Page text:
Yesterday, members of the House Science, Space, and Technology Committee issued a pointed response to Lisa Jackson’s new mercury rules for coal-fired power plants.
The House Committee press release is reprinted below:
Washington DC – Today, Science, Space, and Technology Committee Chairman Ralph Hall (R-TX) and Subcommittee Chairmen, Dr. Andy Harris (R-MD) and Dr. Paul Broun (R-GA), reiterated calls on the Administration to end its stonewalling of numerous Congressional requests for data and information related to EPA’s scientific and technical justification for its Utility Maximum Achievable Control Technology rule, which is estimated to cost the U.S. economy at least $11 billion.
The Agency continues to tout the health benefits from the reduction in mercury and air toxics required under the rule. More than 99 percent of the benefits cited by EPA have nothing to do with mercury and air toxics but come from coincidental reductions in fine particulate matter, which is already regulated to a level that the Agency has deemed safe. I had high hopes that EPA when issuing the finalized rule would address the concerns regarding compliance timelines and electricity reliability as well as taking sound science into consideration. While I will continue to review the rule as finalized, I still find this rule will have an adverse effect on our economy, including the potential for significant job losses across the country.
EPA’s lack of clarity regarding the scientific justifications for and ignorance of process throughout this rulemaking has been astounding. The scientific foundation that serves as the basis of this regulation is well-known to be fraught with significant shortcomings. Through extensive hearings on Clean Air Act science we determined EPA relies heavily on repeated double-counting of dubious health benefits to justify the economics of its rules.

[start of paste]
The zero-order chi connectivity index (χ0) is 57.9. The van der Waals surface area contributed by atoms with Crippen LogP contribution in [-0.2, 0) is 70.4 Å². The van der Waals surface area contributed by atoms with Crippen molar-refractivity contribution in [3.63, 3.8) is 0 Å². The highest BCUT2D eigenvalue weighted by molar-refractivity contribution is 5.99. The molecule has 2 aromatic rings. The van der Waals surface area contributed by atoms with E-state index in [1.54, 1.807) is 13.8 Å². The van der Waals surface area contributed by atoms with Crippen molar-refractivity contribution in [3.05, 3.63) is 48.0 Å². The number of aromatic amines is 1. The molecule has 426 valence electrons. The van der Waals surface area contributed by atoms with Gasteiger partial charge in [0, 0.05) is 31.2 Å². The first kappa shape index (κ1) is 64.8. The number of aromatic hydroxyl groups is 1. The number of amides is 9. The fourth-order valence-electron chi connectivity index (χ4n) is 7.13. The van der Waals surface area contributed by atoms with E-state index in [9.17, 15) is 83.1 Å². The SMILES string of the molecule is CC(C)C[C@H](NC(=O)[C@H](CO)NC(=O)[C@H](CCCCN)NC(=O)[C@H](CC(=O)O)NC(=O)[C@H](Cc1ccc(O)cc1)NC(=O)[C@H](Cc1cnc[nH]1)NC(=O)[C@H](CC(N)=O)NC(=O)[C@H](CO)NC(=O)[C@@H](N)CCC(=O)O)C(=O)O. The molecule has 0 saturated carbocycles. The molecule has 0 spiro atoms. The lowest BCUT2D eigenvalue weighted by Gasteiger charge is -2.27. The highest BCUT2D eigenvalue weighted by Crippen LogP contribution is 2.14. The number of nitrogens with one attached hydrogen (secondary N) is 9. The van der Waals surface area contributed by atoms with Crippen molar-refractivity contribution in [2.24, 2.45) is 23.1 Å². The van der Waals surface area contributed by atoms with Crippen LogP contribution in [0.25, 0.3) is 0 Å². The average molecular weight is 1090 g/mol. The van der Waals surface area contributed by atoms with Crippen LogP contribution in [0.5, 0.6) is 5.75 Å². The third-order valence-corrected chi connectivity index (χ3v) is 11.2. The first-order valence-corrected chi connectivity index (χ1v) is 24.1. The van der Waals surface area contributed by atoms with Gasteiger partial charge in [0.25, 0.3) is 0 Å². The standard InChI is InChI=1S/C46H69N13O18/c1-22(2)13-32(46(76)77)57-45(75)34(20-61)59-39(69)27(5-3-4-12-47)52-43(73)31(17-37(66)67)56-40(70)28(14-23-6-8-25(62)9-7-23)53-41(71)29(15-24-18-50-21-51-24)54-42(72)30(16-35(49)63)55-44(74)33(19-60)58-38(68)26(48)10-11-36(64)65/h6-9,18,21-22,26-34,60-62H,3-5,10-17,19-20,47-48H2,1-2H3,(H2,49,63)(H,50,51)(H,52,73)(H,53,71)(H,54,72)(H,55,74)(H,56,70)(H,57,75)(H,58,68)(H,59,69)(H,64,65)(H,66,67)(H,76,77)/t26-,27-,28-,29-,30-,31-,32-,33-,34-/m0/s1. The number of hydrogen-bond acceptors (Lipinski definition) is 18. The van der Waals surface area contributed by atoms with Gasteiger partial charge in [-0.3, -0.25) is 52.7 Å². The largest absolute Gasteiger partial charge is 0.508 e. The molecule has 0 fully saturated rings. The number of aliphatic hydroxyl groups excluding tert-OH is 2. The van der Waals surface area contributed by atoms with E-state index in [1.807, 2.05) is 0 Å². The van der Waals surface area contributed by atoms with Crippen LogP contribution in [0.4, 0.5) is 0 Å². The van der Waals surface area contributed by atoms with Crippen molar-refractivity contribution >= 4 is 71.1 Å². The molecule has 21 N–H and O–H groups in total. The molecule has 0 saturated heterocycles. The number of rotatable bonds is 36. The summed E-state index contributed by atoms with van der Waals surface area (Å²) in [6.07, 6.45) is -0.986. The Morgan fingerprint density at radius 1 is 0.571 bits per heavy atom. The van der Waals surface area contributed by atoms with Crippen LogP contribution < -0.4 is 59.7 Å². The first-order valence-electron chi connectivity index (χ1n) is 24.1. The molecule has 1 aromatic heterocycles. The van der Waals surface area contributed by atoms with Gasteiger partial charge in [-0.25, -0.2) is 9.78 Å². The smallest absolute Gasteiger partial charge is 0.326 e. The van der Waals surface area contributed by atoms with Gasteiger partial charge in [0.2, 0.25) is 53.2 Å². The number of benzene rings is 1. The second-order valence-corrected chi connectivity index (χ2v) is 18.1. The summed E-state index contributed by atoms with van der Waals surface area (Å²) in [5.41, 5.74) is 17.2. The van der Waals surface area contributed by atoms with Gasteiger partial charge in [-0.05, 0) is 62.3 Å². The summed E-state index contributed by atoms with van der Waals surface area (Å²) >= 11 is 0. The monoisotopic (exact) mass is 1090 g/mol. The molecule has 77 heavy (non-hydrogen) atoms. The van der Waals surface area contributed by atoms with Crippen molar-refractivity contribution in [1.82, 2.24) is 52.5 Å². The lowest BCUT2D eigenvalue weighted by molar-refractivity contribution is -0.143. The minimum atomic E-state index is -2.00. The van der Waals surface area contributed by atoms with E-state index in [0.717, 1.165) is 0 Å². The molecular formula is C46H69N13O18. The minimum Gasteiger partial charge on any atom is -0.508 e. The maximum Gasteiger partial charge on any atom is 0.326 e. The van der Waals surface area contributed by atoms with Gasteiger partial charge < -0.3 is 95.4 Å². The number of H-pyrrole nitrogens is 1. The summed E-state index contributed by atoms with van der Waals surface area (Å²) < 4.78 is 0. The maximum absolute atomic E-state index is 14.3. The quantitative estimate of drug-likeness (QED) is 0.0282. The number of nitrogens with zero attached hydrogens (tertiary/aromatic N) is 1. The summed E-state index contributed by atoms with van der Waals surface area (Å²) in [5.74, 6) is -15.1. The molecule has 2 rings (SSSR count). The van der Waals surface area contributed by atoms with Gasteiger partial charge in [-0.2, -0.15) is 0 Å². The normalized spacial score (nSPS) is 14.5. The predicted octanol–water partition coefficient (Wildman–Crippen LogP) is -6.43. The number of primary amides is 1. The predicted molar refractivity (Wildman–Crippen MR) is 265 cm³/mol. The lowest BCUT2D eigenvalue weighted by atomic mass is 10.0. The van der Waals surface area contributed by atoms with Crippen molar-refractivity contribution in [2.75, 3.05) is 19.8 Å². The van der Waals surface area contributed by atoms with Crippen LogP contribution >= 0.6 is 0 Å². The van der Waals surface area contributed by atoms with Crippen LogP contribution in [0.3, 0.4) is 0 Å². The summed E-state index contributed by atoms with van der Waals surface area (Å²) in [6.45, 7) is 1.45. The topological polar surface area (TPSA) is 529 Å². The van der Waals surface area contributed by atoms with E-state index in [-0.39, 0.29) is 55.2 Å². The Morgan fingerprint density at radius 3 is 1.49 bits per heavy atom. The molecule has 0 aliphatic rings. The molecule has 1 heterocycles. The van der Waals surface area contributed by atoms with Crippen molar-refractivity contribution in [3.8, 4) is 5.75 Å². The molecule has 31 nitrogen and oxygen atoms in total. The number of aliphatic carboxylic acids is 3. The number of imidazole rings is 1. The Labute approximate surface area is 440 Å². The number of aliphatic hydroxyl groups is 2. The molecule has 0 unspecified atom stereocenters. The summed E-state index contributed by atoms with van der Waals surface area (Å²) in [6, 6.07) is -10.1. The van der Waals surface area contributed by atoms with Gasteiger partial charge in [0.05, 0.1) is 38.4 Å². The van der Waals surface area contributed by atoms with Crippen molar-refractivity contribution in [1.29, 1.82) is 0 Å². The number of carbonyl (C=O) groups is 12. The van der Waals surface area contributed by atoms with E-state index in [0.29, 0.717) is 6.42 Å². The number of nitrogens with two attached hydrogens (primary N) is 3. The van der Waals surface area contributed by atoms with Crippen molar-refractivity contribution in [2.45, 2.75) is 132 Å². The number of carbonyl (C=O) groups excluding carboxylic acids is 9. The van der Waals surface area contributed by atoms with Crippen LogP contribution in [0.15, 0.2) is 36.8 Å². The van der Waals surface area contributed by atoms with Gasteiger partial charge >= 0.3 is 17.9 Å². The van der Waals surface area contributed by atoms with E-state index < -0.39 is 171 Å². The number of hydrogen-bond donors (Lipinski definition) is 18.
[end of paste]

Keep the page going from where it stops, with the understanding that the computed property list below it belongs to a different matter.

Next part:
The EPA fails to analyze and communicate scientific uncertainties, refuses to make key scientific data publicly available, and short-changes the peer review process. In short, the Administration’s political agenda aims to frighten Americans into supporting a regulatory agenda against affordable energy, while science and objective analysis takes a backseat.
We have repeatedly called attention to the ‘press release science’ that EPA uses to advance its regulatory assault on the economy. However, Administrator Jackson’s use of a children’s hospital at today’s regulatory rollout is a whole new level of politicization. Today’s announcement suggested to the public the Utility MACT is the only way to protect public health, including that of children. This political posturing ignores the repeated claims by EPA that public health is already being protected within an adequate margin of safety in regard to particulate matter. Why the need for myriad Clean Air Act rules if EPA could achieve the same result from a single rule?
Prior Committee correspondence on this issue is HERE.